Taoiseach Enda Kenny has set the tone for his week-long US visit by insisting securing the safety of the estimated 50,000 illegal Irish in America will be one of his "absolute priorities" when he meets Donald Trump on Thursday, writes Fiachra O Cionnaith.
In his first official comments on the five-city trip, Mr Kenny on Saturday night told an Irish-American event in Philadelphia that while "immigration reform" is a "sensitive" issue in the US, it cannot happen at the expense of "hard-working, tax-paying Irish people".
Speaking to the Friendly Sons of St Patrick organisation - a long-standing Irish-American group in Philadelphia which controversially refused to allow women members until just last year - Mr Kenny said Irish people must be protected.
Making no comments about people from other countries who also risk being targeted by the Trump administration, he said Irish people are continuing to contribute to American society and that this cannot be ignored.
"It will be no surprise to anyone here that one of my absolute priorities in meeting Vice President (Mike) Pence, President (Donald) Trump and other senior political figures this coming week is to renew the strong case on behalf of the hard-working, tax-paying Irish people in the United States who for too long now have been living in the shadows, and want nothing more than to continue making their contribution to this great country.
"We all understand that immigration reform is a politically sensitive issue. However, I truly believe that a US immigration system that addresses the needs of the undocumented Irish, and provides for future legal flows, will be of huge benefit to America," he said.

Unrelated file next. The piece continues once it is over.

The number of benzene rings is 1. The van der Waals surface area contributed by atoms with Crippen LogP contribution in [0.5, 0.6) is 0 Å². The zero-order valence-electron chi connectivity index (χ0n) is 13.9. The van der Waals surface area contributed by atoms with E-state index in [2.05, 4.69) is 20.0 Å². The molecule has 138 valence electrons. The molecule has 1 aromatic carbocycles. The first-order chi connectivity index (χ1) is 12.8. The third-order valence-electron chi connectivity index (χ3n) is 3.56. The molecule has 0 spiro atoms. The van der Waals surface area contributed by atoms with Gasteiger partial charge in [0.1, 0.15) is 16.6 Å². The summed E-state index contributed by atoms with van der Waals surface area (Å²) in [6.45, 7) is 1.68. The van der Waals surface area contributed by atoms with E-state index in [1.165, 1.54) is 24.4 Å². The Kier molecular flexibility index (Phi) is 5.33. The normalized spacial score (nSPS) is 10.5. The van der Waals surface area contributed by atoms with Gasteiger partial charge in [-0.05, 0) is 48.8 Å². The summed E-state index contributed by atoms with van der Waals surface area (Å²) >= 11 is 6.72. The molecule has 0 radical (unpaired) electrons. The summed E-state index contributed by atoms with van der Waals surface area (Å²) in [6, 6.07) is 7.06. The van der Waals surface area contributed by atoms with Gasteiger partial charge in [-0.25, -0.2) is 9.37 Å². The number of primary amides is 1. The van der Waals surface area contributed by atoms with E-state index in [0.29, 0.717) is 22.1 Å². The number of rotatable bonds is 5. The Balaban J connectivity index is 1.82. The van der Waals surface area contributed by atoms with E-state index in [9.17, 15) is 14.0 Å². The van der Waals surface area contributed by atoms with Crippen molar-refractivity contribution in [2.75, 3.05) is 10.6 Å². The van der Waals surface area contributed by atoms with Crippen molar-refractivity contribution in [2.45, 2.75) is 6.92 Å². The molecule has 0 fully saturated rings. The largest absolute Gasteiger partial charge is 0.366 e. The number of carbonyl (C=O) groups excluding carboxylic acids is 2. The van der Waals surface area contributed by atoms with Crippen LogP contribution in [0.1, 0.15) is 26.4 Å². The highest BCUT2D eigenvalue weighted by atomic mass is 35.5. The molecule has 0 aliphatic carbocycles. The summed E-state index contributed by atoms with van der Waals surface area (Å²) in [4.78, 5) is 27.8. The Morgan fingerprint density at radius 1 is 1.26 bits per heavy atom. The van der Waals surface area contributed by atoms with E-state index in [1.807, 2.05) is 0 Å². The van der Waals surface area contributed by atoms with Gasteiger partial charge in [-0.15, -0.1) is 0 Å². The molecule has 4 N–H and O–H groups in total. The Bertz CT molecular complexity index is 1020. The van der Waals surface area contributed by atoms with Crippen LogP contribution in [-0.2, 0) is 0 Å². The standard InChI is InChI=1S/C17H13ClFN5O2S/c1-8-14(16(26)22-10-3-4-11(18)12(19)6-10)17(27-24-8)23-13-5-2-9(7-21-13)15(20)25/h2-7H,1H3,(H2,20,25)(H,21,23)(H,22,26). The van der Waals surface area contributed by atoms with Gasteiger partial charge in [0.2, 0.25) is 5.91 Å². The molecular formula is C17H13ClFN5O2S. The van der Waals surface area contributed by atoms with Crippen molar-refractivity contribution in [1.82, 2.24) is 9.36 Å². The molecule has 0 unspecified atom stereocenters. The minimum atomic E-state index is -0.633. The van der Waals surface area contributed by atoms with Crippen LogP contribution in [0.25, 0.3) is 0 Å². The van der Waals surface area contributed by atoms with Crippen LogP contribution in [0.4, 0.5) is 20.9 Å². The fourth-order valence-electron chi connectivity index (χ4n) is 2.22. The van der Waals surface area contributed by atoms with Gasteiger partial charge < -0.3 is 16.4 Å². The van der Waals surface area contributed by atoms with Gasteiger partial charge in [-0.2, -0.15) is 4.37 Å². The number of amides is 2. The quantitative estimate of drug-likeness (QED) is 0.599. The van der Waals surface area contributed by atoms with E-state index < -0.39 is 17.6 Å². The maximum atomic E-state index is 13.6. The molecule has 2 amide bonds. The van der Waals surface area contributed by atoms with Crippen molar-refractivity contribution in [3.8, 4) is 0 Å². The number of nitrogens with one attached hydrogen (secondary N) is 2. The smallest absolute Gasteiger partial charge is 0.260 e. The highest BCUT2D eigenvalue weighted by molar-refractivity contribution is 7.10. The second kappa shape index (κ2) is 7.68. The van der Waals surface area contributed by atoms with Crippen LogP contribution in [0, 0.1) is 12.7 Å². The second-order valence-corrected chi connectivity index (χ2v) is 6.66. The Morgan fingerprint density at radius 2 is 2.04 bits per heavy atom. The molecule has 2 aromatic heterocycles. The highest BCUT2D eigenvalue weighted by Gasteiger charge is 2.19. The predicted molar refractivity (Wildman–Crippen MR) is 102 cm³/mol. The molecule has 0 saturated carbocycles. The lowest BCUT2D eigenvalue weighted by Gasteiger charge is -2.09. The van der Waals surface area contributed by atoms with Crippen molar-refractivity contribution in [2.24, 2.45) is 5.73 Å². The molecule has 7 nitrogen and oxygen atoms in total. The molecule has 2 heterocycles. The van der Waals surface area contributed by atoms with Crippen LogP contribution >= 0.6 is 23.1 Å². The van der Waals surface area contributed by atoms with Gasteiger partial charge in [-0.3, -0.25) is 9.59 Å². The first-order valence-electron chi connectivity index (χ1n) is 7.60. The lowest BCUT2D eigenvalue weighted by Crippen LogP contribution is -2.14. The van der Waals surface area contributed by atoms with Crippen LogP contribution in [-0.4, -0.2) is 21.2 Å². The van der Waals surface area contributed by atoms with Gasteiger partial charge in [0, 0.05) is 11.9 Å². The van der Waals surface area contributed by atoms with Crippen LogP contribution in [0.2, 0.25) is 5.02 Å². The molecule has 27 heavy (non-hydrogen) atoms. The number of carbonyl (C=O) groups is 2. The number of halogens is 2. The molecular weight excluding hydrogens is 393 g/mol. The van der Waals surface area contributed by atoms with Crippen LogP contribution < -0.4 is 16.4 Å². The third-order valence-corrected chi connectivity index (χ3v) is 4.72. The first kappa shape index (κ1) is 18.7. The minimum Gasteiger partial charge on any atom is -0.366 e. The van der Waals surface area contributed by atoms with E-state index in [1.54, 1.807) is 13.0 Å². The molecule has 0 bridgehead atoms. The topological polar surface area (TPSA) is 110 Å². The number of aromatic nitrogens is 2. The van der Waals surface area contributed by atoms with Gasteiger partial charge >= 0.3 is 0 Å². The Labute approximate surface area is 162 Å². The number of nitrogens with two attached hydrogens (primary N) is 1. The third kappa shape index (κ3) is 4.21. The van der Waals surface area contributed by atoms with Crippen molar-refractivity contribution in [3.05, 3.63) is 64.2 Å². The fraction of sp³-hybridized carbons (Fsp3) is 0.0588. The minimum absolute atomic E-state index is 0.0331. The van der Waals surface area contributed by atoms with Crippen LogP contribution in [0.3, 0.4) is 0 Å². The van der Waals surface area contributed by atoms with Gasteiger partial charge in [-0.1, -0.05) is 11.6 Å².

Mr Kenny also used the speech to argue that the Irish recovery is continuing and that the country is in a strong position to entice more companies and inward investment.
Despite acknowledging the potential "troubled waters" facing Ireland due to Britain's now imminent departure from the EU, Mr Kenny said Ireland's economy is in a strong position.
However, he made no mention of homelessness, housing, health service and other crises also risking the recovery, or whether the recovery is spreading throughout the country.
"At home, Ireland continues to emerge from our recent economic difficulties with renewed strength and confidence.
"While there may be troubled waters ahead with the decision of our nearest neighbour, the UK, to leave the EU, I am confident that we are prepared to withstand the challenges ahead.
"There are more than two million people now in work, the highest level since 2008.
"Unemployment has fallen by almost 2% alone in the past 12 months, which is fantastic progress.
"The US also continues to be Ireland’s largest source of inward investment, accounting for around 70% of all inward foreign direct investment, employing up to 150,000 people in more than 700 operations in Ireland," he said.
During the same speech, Mr Kenny praised the Friendly Sons of St Patrick for what he said was a "courageous" step last year to allow women to join the more than 200-year-old organisation.
While the Friendly Sons of St Patrick asked Irish ambassador to the US Anne Anderson to join its ranks as their first female member last year, it and other Irish-American groups with a similar background have been criticised in recent years over their male only membership policy.
The group was set up in the late 1770s as a non-partisan organisation to assist all Irish people in the US.